Tuesday 4 July 2017

Java Advanced Tools - Errata for Thread Safety

In Chapter 20 of the Java Advanced Topics course (the video on Synchronization and Thread Safety), at about 20 mins 15 seconds, I explain that you tend to use the synchronized keyword with the smallest possible code block. I demonstrate this with the following code:

Unfortunately, for the example we have been looking at, this wouldn’t be thread safe! It would be possible, if a thread was interrupted after the synchronized block, but before the return statement, for 2 threads to be given the same number.

Thank you to one of our customers who pointed this out today – the synchronized keyword needs to be around the minimum part of the code that should not be interrupted. In this example it would need to be the entire method. 

Wednesday 21 June 2017

Java 9 – custom Runtimes… would you actually use them?

Last month I posted about the issues affecting the Jigsaw (modular Java) features within Java 9. As we approach the release of Java 9 (which we currently expect to be at the end of July, but who knows if it will be delayed again?), this time I thought I should talk about one of the other features of Java 9, creating your own custom Java Runtime Environments.

The idea is that the Java Runtime Environment (JRE) has been split into a number of modules in Java 9 (see the last blog post for details about what we mean by modules). So when you build your own applications, the users who will run them don’t necessarily need the entire JRE, but could use a cut-down version.  I’ll talk in a paragraph or so about why you might want to do this.

The process to create a cut down version, containing only the parts of the JRE that are needed for your application looks quite straightforward (I saw a demo of this at the recent London Java User Group hackday) but two points did stick …

1.      The process to create a cut-down version of the JRE uses the JRE installed on the computer being used to create the new version. So for example if you’re using a Mac, then you can create a cut-down JRE for the Mac, but if you’re application is going to potentially be run on a Windows or Linux machine, that’s not going to work. You’ll need to use a Windows or Linux machine to create compatible cut-down runtimes for those environments too.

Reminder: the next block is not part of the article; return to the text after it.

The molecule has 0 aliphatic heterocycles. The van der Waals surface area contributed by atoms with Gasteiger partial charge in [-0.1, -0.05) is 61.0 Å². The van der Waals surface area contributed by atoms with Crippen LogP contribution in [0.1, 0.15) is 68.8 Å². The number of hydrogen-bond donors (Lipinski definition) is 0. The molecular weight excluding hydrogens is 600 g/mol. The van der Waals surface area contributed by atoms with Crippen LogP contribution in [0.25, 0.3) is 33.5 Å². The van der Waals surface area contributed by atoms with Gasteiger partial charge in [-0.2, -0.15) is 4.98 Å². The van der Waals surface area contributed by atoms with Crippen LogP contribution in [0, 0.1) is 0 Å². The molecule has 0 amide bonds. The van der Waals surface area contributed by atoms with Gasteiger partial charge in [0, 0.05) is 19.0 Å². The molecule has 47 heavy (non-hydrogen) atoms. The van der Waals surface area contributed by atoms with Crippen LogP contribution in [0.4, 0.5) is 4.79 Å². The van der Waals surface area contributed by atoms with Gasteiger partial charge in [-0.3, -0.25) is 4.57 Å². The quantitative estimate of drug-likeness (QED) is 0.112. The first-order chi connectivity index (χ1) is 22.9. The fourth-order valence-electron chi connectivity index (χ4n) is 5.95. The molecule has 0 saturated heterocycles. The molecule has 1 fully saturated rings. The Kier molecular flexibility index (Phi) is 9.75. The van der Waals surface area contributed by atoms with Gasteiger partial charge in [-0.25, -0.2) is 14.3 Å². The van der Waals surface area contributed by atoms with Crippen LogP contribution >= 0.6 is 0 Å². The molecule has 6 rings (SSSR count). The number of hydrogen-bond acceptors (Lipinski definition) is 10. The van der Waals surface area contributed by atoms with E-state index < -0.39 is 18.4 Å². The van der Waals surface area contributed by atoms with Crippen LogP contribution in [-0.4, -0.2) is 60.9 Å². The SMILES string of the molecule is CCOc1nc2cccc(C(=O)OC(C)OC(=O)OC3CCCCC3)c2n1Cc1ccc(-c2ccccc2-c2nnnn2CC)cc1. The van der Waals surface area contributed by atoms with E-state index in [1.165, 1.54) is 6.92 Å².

2.      Once you have created the new runtime, there’s no easy way to distribute it – what you are effectively creating is a folder with lots of sub-folders and files in… but you’ll need to provide all of these to your users with some instructions on what to do with them (such as creating the environment variables). The system (at least for now) doesn’t create a nice user-friendly installer for your cut-down JRE.

In practice this almost certainly means that you won’t be creating cut-down JREs for applications which you plan to sell to the general public… you’re more likely to do it only where you are deploying to hardware that you have control of. 

That probably makes sense, as for most users there is no obvious need for a cut-down JRE – the main benefits of a reduced JRE would be lower storage requirements (where disk space is limited) and possibly reduced memory requirements (e.g. in an embedded device where RAM is limited). If you’re creating an application to run on an embedded device, and so you know the specific hardware, and operating system that needs to be targeted, and that this won’t be generally accessible by the public, then this could be something you will benefit from.

Given the ever lowering cost of storage and RAM, you might wonder if this is really going to be a sizeable need, although even in server environments there could be a genuine use case. If you’re creating microservices, that are going to run in a cloud platform such as Amazon’s AWS, making them as “lightweight” as possible, so that you can get reasonable performance from the cheaper, lower spec EC2 instances, might deliver some considerable cost savings.

Another issue which may crop up from this is what happens when the Java runtime needs updating with security patches etc. Will the developer need to continually create new versions of their runtime for distribution? If so then systems with a reliance on developers to provide a patch for a security issue in a JRE sounds like a real potential for disaster!

Initially my reaction to all this was that this will be another feature of Java which very few people will want or use, but I’m now wondering if this actually presents an opportunity for a service to come along and make this useful….